OUR VIEW: Do your research on COVID-19 vaccine

Published 9:00 am Tuesday, January 12, 2021

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Last week, we posted a survey on our Facebook page, allowing locals a chance to weigh in on taking the COVID-19 vaccine. We have to admit we were surprised about the results.

Essentially, participants were split 50/50 on whether or not to take the vaccine. (One more person voted “no” than “yes” out of over 700 participants.)  We were a little surprised at the results, given the fact that 376,000 Americans have died of COVID-19 and the pandemic has completely disrupted our normal, everyday lives, but that’s the purpose of a survey. We got an idea of how Troup County feels about the vaccine, and obviously, there are a lot of questions.

We aren’t doctors, nor do we try to act like we have any knack for treating diseases, but we do listen to the experts, and they say this vaccine is safe.

Scientists from around the world and vaccine trials have tested both the Moderna and Pfizer vaccines. We understand people having doubts, especially in the current climate. Some people think COVID-19 isn’t real, others think it’s the end of the world, and most of us are somewhere inbetween.

But as interesting as the survey results were, we were actually just as interested in all the comments, as we gave respondents the space to explain their answers.

One thing was clear — a lot of people are unsure about this vaccine and a lot have legitimate concerns.

Some of those concerns cannot be answered today, such as long-term effects. (You could argue that we don’t know the long-term effects of a COVID-19 diagnosis either.) However, some of the concerns can be alleviated. For instance, we often see people post that they are afraid of getting COVID-19 from the vaccine. Well, neither vaccine actually contains the live virus, so you can’t get COVID-19 from the vaccine.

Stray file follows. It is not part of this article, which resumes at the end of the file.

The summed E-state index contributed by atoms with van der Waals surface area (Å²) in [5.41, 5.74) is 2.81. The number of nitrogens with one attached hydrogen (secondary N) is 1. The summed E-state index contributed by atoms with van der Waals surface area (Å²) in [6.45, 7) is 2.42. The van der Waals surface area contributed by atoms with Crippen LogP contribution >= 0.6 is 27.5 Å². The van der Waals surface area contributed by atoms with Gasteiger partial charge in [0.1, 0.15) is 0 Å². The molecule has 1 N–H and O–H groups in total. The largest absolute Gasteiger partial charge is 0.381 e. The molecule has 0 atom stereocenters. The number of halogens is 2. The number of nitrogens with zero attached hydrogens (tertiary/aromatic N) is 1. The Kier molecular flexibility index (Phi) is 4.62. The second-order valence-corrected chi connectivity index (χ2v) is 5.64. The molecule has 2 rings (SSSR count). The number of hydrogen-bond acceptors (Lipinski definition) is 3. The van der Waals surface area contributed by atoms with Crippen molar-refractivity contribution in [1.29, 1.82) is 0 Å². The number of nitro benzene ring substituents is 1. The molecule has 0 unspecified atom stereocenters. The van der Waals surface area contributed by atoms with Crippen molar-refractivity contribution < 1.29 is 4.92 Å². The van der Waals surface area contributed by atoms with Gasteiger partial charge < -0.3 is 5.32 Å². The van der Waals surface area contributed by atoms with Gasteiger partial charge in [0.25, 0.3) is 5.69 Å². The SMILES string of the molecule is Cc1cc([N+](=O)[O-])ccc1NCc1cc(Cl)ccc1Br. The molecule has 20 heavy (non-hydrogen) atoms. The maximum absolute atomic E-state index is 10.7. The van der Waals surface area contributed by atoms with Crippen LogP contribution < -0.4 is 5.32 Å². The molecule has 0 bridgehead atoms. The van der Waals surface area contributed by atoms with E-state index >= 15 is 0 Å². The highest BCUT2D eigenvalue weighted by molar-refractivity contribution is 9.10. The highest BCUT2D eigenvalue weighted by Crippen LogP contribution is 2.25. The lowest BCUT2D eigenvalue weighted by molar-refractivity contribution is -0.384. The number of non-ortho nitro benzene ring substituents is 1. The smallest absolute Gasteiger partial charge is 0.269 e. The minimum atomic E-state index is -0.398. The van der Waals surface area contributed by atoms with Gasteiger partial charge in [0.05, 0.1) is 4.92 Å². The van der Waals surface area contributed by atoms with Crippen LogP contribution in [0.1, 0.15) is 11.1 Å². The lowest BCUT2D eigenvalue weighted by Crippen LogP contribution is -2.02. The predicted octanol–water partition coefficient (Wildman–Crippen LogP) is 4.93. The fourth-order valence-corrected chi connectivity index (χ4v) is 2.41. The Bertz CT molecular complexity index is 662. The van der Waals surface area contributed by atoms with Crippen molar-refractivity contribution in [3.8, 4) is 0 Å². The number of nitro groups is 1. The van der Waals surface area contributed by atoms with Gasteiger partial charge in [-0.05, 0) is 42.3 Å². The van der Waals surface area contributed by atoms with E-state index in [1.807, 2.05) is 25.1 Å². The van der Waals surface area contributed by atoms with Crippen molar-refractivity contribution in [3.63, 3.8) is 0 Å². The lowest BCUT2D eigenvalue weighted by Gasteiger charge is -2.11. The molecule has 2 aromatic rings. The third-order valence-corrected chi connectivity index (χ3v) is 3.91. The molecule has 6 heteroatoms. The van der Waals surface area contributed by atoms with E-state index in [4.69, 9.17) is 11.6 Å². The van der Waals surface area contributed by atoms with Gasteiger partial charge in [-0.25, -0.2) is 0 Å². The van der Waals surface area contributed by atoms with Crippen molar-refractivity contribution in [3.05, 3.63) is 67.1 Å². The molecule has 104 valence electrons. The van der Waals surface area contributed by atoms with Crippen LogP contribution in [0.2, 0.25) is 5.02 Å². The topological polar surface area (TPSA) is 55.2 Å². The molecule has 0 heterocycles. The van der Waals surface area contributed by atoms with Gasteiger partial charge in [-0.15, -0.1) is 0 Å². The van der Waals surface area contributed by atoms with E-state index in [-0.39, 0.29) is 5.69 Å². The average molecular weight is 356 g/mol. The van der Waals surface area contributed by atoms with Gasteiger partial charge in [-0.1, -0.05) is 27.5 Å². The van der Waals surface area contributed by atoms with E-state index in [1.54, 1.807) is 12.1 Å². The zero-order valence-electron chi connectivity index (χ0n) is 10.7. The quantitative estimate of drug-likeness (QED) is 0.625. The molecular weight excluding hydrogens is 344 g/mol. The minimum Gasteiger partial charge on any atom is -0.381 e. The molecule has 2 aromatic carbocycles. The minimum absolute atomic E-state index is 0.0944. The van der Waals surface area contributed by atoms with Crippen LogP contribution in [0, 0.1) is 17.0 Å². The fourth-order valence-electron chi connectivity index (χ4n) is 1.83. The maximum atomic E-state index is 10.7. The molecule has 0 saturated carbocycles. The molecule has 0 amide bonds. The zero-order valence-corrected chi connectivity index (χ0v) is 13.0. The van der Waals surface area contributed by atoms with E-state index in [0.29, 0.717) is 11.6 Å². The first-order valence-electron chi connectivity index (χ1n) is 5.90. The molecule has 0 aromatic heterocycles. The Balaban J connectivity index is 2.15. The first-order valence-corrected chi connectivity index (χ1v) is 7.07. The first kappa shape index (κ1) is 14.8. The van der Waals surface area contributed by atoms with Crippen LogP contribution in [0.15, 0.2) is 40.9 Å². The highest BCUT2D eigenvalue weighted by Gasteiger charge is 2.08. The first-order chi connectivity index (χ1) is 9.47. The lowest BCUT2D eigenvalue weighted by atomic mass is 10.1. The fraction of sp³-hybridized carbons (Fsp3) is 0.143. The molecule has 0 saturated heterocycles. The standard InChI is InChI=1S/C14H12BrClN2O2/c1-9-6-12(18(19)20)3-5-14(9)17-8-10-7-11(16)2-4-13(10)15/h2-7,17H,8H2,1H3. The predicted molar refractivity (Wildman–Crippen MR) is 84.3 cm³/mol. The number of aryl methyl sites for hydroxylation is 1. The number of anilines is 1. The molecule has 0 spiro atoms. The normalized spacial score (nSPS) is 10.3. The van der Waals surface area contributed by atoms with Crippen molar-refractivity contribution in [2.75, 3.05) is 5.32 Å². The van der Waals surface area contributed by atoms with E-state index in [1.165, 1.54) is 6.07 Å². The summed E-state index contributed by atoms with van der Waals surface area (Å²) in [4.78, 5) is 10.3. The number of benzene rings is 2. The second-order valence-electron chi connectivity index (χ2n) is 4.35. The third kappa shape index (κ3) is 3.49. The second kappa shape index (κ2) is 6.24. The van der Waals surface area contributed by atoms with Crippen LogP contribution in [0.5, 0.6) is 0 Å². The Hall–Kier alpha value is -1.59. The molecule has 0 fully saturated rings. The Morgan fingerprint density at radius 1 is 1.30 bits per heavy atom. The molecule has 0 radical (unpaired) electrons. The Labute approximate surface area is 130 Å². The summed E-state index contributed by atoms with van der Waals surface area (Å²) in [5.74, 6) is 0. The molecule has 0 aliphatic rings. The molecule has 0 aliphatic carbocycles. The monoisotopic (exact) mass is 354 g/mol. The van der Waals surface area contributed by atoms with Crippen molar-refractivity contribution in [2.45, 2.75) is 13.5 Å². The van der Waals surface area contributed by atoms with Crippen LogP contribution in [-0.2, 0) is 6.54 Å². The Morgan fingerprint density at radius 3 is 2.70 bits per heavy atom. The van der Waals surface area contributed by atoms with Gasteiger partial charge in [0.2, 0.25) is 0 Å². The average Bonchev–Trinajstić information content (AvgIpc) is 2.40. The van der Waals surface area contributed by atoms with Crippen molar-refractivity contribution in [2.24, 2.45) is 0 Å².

You might get a fever, you might feel crummy for a few days, but you won’t get COVID from the vaccine. You can still get COVID-19 for 14 days or so after getting the vaccine, or if you’re in the small population where the virus is ineffective. (Even at 95%, that means 5 out of 100 people could still be susceptible to COVID-19).

We realized the public health department, hospitals and others are very strapped for cash right now as they put the public’s health interest first. However, it’s clear there needs to be a very thorough public health campaign, explaining the vaccines and answering questions the public might have.

The media, such as this newspaper, is doing its best to answer as many questions as possible, but there is unfortunately a lot distrust between the average citizen and the national media right now, and although it shouldn’t, sometimes we feel that ripple effect locally. We’re one messenger, but hospitals, health departments, and people who have taken the vaccine are other sources for information, and we hope they’re putting a focus on trying answer the public’s vaccination questions.

Right now, most of the population is still waiting for the opportunity to even make a decision on the vaccine. At this time, in Georgia, only healthcare workers, law enforcement personnel and anyone 65 and up can take it.

We also recommend talking to your doctor about any concerns you have. Doctors should be able to answer most of your questions, and they know your health history and if you are a good candidate for the vaccine.

We also recommend you do your own research, from reputable sources, on the vaccine. And for the record, Facebook is not the place to find those answers, unless you’re clicking through to an article from a reputable source.

This is a scary time, and it’s something most of us haven’t had to deal with before. A year ago, we would’ve probably never considered whether we’d take a vaccine that was mass produced within a year.

But, here we are, coming up on the one-year anniversary of when we all started wearing masks and going on grocery store scavenger hunts for toilet paper.

We urge you to do your part by not spreading misinformation. Research the vaccine and talk to your doctor. Get information from reputable sources. And then make the best decision for you and your family.